Wednesday, February 4, 2009

Credit card losses soar Debt Climbs Faster Than Income

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TORONTO STAR GRAPHIC
Could climb by as much as $800 million this year
February 04, 2009


Business Reporters

Amid fresh evidence cash-strapped Canadian consumers are taking longer to pay off their credit cards, another major financial institution has moved to tighten up its lending practices.

Amex Bank of Canada said in a note to cardholders recently that the rates of interest on some American Express cards will rise between 1 and 3 percentage points to as much as 21.99 per cent, effective Feb. 11.

The move comes as a new report projects credit card losses in Canada could climb by as much as $800 million this year if present trends continue.

"Canada's not really immune from the issues we've seen south of the border," said Pat Daley, a partner with Deloitte & Touche. "We're starting to see some indicators from a debt load point of view that credit card debt is becoming more of a problem for the issuers."

Canadians' debt-to-disposable income ratio, now at 130 per cent, exceeds U.S levels, Daley noted, quoting figures published earlier by the Bank of Canada.

As well, Canadians' love of credit cards means the value of all outstanding balances has climbed 40 per cent since 2004, Daley also said.

Meanwhile, a slowing economy and rising job losses mean more consumers are taking longer to pay off their debt, raising the risk of defaults to lenders, she said.

TORONTO STAR GRAPHIC

Based on interviews with executives representing more than half the outstanding credit card balances in Canada in December, Deloitte & Touche concluded write-offs were rising by as much as 1 per cent, or $800 million on an annualized basis.

"As recently as October-November they had started to see a change in behaviour in the way Canadians were paying off credit card debt. We found an increase in delinquencies. That's when a customer misses a payment after a certain point of time. And delinquencies can turn into write-offs," Daley said.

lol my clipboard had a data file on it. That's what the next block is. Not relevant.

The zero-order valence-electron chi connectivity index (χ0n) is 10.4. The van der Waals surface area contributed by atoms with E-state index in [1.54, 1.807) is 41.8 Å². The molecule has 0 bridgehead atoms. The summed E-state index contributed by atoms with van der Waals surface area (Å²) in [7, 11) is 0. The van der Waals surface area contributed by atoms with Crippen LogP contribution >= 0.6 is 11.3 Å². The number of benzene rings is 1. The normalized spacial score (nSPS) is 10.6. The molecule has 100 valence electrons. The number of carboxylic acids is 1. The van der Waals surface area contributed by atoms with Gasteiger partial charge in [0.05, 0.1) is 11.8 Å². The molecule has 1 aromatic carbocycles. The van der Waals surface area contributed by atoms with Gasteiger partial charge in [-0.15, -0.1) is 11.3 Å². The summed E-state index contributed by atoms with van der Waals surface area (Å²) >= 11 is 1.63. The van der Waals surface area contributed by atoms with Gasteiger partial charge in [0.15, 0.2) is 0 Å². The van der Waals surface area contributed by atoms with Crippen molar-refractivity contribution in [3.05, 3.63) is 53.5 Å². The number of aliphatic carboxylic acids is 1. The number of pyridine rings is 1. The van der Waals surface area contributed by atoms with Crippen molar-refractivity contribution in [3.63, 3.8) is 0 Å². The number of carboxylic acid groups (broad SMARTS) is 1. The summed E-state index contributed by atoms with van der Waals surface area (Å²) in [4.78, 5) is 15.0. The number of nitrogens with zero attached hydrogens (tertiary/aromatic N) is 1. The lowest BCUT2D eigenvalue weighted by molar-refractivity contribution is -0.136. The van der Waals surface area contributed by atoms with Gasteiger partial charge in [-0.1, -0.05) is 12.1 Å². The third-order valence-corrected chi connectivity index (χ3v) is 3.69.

Delinquencies were up between 5 per cent and 10 per cent last fall, which translates into a 0.5-1 per cent higher write-off rate, she said.

Based on the $80 billion in outstanding balances in Canada a year ago at all financial institutions, not just the federally regulated banks, according to Nilson Report data, that translates into an $800 million increase in write-offs annually for the whole industry, Deloitte said.

Like other card issuers, including Canadian Tire Corp. and Toronto-Dominion Bank, which have tightened their lending practices, Amex Bank explained its rate hike by saying the costs of borrowing have increased "substantially" in recent months. It also said these changes are "in line with the market" and the majority of its cardholders pay their balance in full on time.

The Deloitte & Touche study comes as controversy over such practices grows while Ottawa pours billions into the financial system to ease lending and the Bank of Canada slashes its trendsetting rate.

Critics have accused the federal government of bungling an opportunity to provide meaningful relief to consumers through measures in the federal budget.

The Canadian Community Reinvestment Coalition, an Ottawa-based bank watchdog group, said the government should require "banks to prove through an independent audit that their credit card and other consumer and small- and medium-sized business loan interest rates and fees do not amount to gouging."


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